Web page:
Her oldest son reveals later that a fund has been set up for the officers involved in the shooting. It has raised over $200,000. The “protect blue” movement is supported by everyone, it seems. Supporters thank the officers for their service, for ridding the streets of thugs.
She wonders what “thug” means. She looks at his photos on his social media account. His phone is returned to her, dented and bloody. One of the photos—his eyes are partially closed and he makes a peace sign—was on the news. She was cropped out of it, but on his phone she can see it whole. Taken only a few months before his death, he was excited to tour the school of his dreams. He would have received a full academic scholarship, had he not died.
She cannot breathe. She stumbles down the hall and through the front door, stopping only when she reaches the bird’s nest. It is dusted in a light dew, and she makes out a small crushed egg. Behind her the trill of the mourning dove signals morning.
She brushes the grass but cannot find the baby bird. She is certain it fell here. She is positive the bird is in mourning.
When the lawyer contacts the family to offer his services pro bono, she is not relieved. Instead she feels dread, knowing that her son will soon be resurrected. The lawyer speaks to her as though her son was convicted of a crime. She is confused—why does he need to know about school and home? He is dead. Isn’t that enough? But it is not enough. For as much as she remembers her son as complex—he was not always happy but he was rarely sad, and he was not always good but he was rarely bad—they present him as words on a page.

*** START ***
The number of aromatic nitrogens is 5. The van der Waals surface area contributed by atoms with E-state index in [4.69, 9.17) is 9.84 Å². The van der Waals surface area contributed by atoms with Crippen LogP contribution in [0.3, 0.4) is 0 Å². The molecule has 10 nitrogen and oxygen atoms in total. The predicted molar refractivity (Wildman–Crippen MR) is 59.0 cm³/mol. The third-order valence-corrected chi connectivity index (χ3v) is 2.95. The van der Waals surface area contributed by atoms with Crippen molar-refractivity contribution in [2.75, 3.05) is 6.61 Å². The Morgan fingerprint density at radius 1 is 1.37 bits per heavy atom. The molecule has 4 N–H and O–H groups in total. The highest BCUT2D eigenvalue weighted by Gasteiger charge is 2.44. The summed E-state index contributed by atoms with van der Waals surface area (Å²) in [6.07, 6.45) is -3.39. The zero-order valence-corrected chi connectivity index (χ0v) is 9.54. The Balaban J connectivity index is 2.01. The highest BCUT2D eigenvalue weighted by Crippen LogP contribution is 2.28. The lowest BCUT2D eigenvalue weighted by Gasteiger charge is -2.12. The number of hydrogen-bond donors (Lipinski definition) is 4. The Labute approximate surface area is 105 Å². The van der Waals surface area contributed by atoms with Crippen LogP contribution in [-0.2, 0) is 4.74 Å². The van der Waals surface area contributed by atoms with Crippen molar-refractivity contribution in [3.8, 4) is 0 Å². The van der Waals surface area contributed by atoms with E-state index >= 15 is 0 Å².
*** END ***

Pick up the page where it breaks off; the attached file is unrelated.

He was a victim or he was a thug. He was never a boy, though, seeming to have sprung fully formed from the dark place that Black is made. She says this part aloud, and it makes the lawyer uncomfortable. A representative for the local social justice chapter has started coming into the house, insinuating himself as a part of the family. His attempts are genuine, at first, but he speaks of her son in terms of “movement” and thinks of her and her family as faces of “The Movement.”
He and the lawyer are surprised when she reveals his records and his photographs clean. The lawyer is puzzled and asks directly for photos that “they” take. When she inquires he insists that he was referring to youths. The leader of the movement rubs his hands together (at least this is how she remembers it) and comments on how good he will be for the movement.
They ask her to prepare remarks for a rally. The rally will encourage young people to vote against the district attorney. This will help win this case, the lawyer assures her.
The pastor speaks first. His words are generous and sweeping, calling for an end to “black on black violence” and demanding that black america “return to Jesus!” People are moved by his words. She is not. He claims that “we must forgive” those who have come against us, to rest easy in the knowledge that “the lord’s work is far from finished.” She wonders what kind of work the lord was doing that required to use of bullets against her son.
The social justice leader demands justice for him and justice for all like him. He means well, she is certain, but she is not comforted. He knows nothing about her son and he does not ask.